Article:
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November 3, 2023

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Building safety

Leaseholders obtain first remediation order under Building Safety Act for defective cladding

Leaseholders in Streatham Hill, London, have successfully obtained the first recorded remediation order under the Building Safety Act (BSA) 2022.

cladding removalA group of leaseholders at 2-4 Leigham Court Road successfully obtained a remediation order against their landlord for defective external cladding and other safety issues. According to legal company Clyde & Co (writing on 12 October 2023), this is the first time an application has reached the final stage of a final hearing.Section 123 of the BSA 2022 allows for leaseholders to make remediation orders via a First Tier Tribunal, requiring landlords to remedy defects in the building, provided they are ‘relevant defects’ in a ‘relevant building’.

The case of Leigham Court Road

For the case of Leigham Court Road, two applications were consolidated relating to two blocks, comprising 35 residential flats and one commercial unit.

The premises were converted from commercial offices to residential units in 2016, with the building deemed compliant under the Building Regulations 2019 by the inspector at the time.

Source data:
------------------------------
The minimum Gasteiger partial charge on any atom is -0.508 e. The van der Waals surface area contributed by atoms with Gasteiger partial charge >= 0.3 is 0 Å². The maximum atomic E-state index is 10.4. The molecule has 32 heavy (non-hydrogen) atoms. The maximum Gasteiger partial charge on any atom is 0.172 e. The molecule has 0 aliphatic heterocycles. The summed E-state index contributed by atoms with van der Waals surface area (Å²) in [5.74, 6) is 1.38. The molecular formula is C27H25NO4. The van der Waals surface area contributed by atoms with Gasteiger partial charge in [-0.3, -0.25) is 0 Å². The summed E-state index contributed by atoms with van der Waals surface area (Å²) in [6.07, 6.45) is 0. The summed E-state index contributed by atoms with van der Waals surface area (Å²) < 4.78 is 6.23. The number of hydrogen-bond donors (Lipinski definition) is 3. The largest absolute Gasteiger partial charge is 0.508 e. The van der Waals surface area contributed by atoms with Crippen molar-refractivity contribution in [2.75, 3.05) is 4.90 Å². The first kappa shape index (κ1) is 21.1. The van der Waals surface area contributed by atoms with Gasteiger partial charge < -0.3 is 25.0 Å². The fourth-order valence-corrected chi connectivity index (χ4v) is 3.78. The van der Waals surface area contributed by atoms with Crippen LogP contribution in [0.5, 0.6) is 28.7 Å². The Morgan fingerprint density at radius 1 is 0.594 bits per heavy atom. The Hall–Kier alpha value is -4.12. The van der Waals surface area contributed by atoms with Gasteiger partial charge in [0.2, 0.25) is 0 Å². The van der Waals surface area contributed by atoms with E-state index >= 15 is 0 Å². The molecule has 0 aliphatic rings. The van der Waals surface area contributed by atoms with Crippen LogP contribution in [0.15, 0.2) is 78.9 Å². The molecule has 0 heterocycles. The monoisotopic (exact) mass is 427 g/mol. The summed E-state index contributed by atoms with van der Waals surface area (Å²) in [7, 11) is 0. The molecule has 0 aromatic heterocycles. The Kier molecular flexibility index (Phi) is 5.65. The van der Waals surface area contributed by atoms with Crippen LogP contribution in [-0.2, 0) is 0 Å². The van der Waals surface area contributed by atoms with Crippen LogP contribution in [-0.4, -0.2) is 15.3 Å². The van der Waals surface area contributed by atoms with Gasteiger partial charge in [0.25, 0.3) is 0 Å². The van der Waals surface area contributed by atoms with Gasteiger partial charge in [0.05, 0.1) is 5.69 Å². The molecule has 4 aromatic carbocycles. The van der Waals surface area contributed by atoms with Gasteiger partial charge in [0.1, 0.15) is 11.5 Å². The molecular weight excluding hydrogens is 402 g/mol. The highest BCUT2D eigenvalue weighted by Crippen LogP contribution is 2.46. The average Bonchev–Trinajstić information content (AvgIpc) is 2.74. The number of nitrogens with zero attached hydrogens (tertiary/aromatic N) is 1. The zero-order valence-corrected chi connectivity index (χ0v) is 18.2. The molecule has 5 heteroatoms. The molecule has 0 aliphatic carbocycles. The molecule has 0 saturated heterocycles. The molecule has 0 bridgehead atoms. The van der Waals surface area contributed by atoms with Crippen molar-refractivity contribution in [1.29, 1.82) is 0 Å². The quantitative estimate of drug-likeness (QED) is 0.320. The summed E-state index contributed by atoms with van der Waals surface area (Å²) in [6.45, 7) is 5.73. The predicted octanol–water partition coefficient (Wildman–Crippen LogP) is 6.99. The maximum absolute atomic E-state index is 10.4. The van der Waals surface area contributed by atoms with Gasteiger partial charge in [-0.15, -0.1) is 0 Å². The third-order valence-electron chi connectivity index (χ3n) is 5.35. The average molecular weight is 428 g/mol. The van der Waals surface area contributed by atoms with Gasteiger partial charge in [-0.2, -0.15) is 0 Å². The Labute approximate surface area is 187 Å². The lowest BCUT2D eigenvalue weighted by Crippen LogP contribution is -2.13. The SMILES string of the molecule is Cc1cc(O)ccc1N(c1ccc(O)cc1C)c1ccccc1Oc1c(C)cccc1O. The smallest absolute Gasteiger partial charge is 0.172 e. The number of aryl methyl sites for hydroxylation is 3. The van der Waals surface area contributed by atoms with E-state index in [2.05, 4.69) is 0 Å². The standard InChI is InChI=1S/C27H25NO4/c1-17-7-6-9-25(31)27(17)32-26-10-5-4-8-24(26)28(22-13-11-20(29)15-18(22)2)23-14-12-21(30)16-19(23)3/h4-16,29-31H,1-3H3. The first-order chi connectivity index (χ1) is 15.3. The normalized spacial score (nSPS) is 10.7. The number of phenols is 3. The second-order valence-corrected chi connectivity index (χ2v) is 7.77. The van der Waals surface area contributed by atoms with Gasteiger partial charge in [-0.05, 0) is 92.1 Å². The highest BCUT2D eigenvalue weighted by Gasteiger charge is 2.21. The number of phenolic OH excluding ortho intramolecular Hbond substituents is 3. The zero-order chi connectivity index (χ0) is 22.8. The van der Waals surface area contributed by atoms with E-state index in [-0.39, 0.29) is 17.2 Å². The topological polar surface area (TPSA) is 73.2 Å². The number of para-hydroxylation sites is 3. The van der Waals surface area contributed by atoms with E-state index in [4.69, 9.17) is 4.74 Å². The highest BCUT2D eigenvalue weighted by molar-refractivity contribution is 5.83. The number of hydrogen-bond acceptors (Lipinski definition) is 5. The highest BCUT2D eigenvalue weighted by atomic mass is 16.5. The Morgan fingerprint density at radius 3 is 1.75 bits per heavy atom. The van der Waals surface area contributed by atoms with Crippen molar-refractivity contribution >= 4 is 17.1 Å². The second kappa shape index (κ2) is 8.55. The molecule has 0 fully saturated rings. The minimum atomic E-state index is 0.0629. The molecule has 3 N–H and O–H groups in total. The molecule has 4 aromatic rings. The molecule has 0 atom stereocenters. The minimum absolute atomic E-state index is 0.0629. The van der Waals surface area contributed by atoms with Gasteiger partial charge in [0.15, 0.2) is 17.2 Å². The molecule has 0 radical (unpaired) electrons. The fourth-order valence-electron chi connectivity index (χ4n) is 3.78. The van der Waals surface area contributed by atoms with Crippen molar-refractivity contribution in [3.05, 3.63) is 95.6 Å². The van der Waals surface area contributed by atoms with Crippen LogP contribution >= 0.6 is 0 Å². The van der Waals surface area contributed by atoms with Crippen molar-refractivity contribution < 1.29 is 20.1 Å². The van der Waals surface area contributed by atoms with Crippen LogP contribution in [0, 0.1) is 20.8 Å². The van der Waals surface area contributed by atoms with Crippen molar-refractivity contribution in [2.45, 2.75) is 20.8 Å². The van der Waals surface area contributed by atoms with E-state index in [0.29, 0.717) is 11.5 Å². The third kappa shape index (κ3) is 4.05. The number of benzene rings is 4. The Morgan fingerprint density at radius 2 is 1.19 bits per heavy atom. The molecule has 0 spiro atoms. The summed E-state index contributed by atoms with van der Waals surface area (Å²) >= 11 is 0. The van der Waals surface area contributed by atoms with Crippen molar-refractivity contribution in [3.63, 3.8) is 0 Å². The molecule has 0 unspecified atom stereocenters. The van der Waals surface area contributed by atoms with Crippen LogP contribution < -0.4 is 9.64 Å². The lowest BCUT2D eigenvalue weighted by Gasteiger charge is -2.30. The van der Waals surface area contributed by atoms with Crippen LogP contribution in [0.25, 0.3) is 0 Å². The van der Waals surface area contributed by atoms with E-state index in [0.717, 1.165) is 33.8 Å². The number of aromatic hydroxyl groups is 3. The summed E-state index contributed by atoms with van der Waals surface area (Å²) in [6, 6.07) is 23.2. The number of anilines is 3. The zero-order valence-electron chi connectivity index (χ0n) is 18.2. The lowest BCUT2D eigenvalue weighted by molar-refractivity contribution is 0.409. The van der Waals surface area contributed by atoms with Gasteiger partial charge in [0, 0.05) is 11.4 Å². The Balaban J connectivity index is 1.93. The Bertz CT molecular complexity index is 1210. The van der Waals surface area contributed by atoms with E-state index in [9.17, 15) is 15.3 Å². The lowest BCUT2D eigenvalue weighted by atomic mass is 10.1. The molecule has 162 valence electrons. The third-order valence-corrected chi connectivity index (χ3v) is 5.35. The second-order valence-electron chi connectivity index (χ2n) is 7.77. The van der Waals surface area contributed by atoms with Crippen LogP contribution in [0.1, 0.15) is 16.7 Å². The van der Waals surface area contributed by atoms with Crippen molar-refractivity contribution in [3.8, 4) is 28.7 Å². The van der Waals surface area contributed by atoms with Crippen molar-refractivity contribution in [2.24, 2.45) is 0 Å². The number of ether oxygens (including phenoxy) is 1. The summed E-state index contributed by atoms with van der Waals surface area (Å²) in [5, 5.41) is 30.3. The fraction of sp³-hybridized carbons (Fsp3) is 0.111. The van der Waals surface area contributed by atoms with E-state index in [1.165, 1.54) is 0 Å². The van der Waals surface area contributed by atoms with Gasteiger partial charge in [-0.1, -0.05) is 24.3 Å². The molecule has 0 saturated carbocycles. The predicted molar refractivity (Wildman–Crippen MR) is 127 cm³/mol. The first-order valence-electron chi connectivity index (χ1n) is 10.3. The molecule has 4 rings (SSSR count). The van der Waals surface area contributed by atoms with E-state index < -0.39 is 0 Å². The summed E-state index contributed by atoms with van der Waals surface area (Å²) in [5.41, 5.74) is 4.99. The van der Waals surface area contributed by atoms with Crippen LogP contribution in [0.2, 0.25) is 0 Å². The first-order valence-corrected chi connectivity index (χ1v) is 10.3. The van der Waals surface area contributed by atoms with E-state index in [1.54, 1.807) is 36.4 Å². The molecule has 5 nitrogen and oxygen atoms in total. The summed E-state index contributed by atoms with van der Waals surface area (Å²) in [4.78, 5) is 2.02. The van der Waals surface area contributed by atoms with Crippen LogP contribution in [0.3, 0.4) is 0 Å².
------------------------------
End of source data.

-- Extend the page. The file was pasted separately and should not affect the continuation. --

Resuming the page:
Concerns were then raised over the external wall systems following the Grenfell Tower fire in June 2017 – specifically the aluminium cladding on the upper storeys and internal compartmentalisation.

Reports have since been undertaken which have been unable to determine if cladding met current standards of fire performance, but no remedial measures were taken.

The tribunal decided that the blocks, landlord and defects were all ‘relevant’ and posed a building safety risk.

A remediation order was therefore made under the BSA, with defects required to be remedied by 19 September 2025. The Tribunal also ordered that 80% of the costs could not be passed on to non-qualifying leaseholders via the service charge.

Analysing the learnings from this tribunal, legal firm Clyde & Co noted:

  • Applications for the remediation order involves evidence-based exercises led by experts and inspection reports
  • Leaseholders had to hear their own costs to bring the tribunal
  • The application took just under a year to progress to this stage, so it is by no means quick
  • The Act does not specify a standard or benchmark for remedial work

The full article and analysis is available from Clyde & Co, here.

This article was first published on SHP’s sister site for fire and security news, IFSEC Insider. 

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